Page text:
Most adoptees join their families as infants and have no store of memories or experiences to share in a reunion. Some want to answer the big questions of Who? and Why? by finding the people who brought them into the world; others feel no need to obtain information about birthparents. Some want to know their medical histories, and others feel an urge to discover national or ethnic identities. However, contrary to dramatic reports in the media, many adoptees do not want to meet their birthparents.
According to Feigelman and Silverman, authors of Chosen Children, genealogical questioning and reunion-seeking is widespread among adoptees, yet actual searching and contact with birth relatives remain relatively rare. Determining the actual number of the adoptee population in the United States interested in searching is difficult. According to the U.S. Department of Health and Human Services, no national statistics have been compiled on the number of legally adopted persons in any age group who are searching.
Unfortunately, a few vocal adoptees and members of the media have assumed that all adopted persons are deeply committed to searching. They say those who are not actively searching at any given time simply haven't started yet or have repressed the desire. While this may be true of some adoptees, it is not true of all.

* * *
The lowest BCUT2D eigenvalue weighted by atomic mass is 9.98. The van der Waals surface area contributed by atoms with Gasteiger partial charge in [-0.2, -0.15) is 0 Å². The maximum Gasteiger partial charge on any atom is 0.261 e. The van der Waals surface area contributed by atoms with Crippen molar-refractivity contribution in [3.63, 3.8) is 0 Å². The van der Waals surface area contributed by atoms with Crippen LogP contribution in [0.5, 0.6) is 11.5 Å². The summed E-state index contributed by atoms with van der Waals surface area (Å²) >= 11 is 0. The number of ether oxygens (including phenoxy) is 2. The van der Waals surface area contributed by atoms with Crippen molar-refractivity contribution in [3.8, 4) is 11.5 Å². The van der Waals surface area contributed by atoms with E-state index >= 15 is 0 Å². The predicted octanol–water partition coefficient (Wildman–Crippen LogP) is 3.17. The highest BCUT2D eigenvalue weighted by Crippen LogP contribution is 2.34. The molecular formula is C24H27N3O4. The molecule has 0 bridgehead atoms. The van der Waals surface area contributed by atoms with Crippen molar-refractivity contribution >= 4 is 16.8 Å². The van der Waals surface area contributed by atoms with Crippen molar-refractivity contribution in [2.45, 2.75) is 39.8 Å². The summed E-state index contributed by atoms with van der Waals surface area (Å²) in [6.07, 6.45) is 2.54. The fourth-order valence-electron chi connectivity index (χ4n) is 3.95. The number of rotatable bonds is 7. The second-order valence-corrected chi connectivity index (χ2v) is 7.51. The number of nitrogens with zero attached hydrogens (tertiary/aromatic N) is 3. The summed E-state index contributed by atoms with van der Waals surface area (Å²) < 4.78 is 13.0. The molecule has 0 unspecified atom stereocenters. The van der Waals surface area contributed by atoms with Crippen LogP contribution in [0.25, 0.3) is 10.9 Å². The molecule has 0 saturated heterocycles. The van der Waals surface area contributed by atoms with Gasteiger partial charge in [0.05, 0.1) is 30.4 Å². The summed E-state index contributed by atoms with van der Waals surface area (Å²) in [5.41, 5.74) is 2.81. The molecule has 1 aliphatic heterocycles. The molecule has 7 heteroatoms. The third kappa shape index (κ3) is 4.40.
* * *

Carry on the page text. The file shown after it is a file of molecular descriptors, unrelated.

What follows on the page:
Myth #4: Adopted children are obtained illegally
Sensational stories have fostered the belief that adopted children are often obtained illegally or under questionable circumstances. The CBS news program 60 Minutes detailed the horror story of the Tennessee Children's Home Society, which placed hundreds of children for adoption in the 1940s. Many, it has recently been found, were taken illegally from their mothers. The show failed to point out, however, that incidents of illegal removal are few compared to the number of adoptions worldwide.
A 1990 Time magazine article, "Psst, Babies for Sale," asserted that the international trafficking in children was big business. The article reported that Wadduwa, a resort in Sri Lanka, was a baby farm where foreigners could buy children and that in Peru, mothers stopped foreigners in the street to barter away their children.